Whatever questions may exist about the impact of this distribution method on content, there are no questions about the sophistication of the readers or their interest in the magazine’s investment focus. Virtually allIE:Money readers hold funds or stocks or both, more than half have GICs or T-bills and more than one-third own bonds. They take investing very seriously. “They are very goal-oriented and very interested in their personal well-being and wealth,” explains Martin. “They take courses and seminars, they read books and other magazines.” Despite this thirst for knowledge, she adds, her readers are not do-it-yourselfers. “IE:Money is designed for people who have an investment adviser.”

With circulation of 180,000 and roughly three readers per copy, the magazine has an audience of 541,000 people. The typical reader is 46 years of age, with an above-average household income, an RRSP portfolio worth about $100,000 and a non-RRSP portfolio of $80,000 to $90,000.

“The job of this magazine is to help readers solve problems and get the most from their money,” Oberdorf stresses. “I really try to do that in every story.” He’s like a teacher with a very large class, working through the curriculum and refining his material and methodology as he goes. He is also very much a student of any subject he takes on – one of his great strengths, says Martin.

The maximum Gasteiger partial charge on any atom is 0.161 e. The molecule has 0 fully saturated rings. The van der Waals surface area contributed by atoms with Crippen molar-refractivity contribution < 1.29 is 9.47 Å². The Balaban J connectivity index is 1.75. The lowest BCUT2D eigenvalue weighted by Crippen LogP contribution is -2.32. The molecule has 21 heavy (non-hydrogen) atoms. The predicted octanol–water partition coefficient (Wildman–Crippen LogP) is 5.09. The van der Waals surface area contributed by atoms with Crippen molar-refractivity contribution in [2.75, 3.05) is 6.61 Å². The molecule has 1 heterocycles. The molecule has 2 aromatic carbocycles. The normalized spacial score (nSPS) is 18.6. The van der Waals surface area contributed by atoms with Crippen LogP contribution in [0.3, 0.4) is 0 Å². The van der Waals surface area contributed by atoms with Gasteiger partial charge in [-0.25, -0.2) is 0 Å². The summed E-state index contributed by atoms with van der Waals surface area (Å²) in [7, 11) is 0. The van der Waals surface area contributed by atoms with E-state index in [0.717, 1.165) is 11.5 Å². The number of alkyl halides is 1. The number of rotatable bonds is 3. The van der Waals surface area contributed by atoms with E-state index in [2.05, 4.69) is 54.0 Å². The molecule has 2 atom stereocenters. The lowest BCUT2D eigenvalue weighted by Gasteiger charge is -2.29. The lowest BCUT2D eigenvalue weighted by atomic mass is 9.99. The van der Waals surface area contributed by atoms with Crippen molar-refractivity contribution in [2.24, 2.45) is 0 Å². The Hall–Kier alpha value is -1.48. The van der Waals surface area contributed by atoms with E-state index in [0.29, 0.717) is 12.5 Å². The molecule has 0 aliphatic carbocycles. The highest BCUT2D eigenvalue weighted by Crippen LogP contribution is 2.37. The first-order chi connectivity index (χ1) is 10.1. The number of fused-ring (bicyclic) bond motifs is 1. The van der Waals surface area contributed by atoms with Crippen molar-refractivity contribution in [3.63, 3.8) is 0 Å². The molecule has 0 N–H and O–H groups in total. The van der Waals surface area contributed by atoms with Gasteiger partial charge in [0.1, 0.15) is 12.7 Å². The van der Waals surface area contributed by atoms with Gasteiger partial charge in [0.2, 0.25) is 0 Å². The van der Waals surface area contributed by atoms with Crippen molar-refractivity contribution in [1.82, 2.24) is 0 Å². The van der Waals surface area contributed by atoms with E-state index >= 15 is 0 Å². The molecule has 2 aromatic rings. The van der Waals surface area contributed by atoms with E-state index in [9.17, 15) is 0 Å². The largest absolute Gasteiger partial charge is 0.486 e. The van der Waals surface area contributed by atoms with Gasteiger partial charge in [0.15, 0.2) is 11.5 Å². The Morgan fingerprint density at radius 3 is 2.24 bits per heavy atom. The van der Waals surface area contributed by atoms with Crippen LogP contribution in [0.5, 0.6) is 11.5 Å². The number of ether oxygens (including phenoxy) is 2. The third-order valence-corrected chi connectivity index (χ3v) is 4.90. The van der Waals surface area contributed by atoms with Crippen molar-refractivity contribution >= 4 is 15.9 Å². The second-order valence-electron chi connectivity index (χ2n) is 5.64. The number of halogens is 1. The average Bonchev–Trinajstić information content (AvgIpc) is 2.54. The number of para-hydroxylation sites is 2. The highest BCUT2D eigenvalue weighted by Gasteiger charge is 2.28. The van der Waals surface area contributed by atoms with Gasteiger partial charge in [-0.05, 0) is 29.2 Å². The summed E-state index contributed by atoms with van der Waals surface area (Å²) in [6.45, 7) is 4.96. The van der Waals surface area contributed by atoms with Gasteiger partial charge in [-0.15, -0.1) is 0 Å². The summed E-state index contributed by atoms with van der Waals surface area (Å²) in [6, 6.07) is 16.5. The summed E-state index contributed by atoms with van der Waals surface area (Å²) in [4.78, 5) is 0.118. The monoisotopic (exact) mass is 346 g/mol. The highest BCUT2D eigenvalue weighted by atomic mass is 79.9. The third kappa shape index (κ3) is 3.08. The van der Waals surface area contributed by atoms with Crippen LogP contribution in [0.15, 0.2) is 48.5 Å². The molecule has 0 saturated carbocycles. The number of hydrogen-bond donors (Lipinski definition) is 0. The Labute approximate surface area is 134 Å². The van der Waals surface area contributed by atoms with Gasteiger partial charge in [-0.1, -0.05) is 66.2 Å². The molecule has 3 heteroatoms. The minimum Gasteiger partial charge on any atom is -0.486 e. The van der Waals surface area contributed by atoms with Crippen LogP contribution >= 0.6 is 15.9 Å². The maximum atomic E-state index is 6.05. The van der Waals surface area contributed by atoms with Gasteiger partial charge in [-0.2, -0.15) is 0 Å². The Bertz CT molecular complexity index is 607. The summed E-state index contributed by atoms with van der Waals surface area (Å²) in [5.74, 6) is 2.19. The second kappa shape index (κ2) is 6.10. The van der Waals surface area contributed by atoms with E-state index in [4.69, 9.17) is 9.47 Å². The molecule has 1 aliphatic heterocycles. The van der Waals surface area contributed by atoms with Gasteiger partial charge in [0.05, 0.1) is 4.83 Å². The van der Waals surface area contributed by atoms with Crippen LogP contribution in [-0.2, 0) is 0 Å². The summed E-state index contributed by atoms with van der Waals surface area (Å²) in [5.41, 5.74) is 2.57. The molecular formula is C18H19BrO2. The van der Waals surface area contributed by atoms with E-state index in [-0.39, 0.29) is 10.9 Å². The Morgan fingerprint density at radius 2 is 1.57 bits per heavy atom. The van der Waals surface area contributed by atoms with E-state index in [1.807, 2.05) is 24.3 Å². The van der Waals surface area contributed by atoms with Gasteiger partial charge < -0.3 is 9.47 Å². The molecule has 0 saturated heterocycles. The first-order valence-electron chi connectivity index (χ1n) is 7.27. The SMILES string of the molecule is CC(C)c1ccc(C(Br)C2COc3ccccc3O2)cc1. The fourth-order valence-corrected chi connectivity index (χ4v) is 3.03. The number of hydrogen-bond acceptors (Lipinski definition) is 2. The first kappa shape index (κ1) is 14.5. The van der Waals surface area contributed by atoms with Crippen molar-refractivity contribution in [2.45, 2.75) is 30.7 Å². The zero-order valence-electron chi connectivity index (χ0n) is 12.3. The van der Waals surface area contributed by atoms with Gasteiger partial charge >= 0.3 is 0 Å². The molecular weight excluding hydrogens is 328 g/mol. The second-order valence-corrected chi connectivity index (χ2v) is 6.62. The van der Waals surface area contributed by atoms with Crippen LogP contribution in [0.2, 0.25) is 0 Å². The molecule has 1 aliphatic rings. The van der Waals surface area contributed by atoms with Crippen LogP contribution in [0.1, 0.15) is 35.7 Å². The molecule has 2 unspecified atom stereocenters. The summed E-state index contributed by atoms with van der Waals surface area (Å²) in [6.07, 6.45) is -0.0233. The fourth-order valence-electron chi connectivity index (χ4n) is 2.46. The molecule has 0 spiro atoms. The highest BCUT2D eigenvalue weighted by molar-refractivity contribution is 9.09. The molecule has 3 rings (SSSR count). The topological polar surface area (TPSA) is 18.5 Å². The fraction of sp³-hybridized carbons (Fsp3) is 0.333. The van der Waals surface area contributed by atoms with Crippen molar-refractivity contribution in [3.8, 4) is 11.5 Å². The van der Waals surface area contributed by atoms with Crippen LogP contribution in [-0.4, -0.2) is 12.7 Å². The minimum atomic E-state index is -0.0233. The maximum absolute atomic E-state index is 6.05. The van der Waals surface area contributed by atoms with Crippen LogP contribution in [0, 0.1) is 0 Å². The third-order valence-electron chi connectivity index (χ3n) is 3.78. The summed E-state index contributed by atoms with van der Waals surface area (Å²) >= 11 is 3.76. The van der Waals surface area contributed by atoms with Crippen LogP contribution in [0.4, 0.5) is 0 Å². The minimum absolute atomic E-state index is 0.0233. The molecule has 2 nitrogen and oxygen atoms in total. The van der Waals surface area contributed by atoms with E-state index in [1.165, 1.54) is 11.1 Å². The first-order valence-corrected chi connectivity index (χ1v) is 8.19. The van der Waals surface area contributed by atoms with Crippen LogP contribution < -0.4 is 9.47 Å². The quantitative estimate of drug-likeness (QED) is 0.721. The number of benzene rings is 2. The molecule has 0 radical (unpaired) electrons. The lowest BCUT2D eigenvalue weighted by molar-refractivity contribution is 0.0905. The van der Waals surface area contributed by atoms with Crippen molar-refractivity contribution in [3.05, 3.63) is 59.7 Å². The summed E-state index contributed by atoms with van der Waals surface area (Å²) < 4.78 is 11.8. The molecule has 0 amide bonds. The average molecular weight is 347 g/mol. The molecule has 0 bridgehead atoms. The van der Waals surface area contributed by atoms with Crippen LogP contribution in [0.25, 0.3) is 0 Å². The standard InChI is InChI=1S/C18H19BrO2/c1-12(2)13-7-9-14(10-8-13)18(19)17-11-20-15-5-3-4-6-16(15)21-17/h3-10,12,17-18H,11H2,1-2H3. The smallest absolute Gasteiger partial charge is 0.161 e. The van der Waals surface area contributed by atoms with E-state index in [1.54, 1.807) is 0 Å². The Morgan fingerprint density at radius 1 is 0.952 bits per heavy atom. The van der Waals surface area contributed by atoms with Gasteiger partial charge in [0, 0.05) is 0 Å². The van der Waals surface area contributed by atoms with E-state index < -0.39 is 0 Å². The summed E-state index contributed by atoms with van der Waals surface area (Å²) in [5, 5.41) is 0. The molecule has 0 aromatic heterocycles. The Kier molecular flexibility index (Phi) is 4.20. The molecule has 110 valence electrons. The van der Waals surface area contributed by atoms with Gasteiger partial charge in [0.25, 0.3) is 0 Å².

“One of the things I’m trying to do,” explains Oberdorf, “is broaden the range, so that while we’re covering [recurring issues], we’re also covering some other things, like the Women in Money section [December 1999]. That was something we hadn’t done before and I haven’t seen elsewhere.”

True enough. Personal finance rarely deals in gender. In that special section, the magazine took standard topics, such as finding good advice and investment clubs, and focussed on what women need to know to get the best financial help. “You’re dealing with the same concepts and in some ways the same information, but you’re packaging it differently,” he adds. “That may make it clearer for some people.”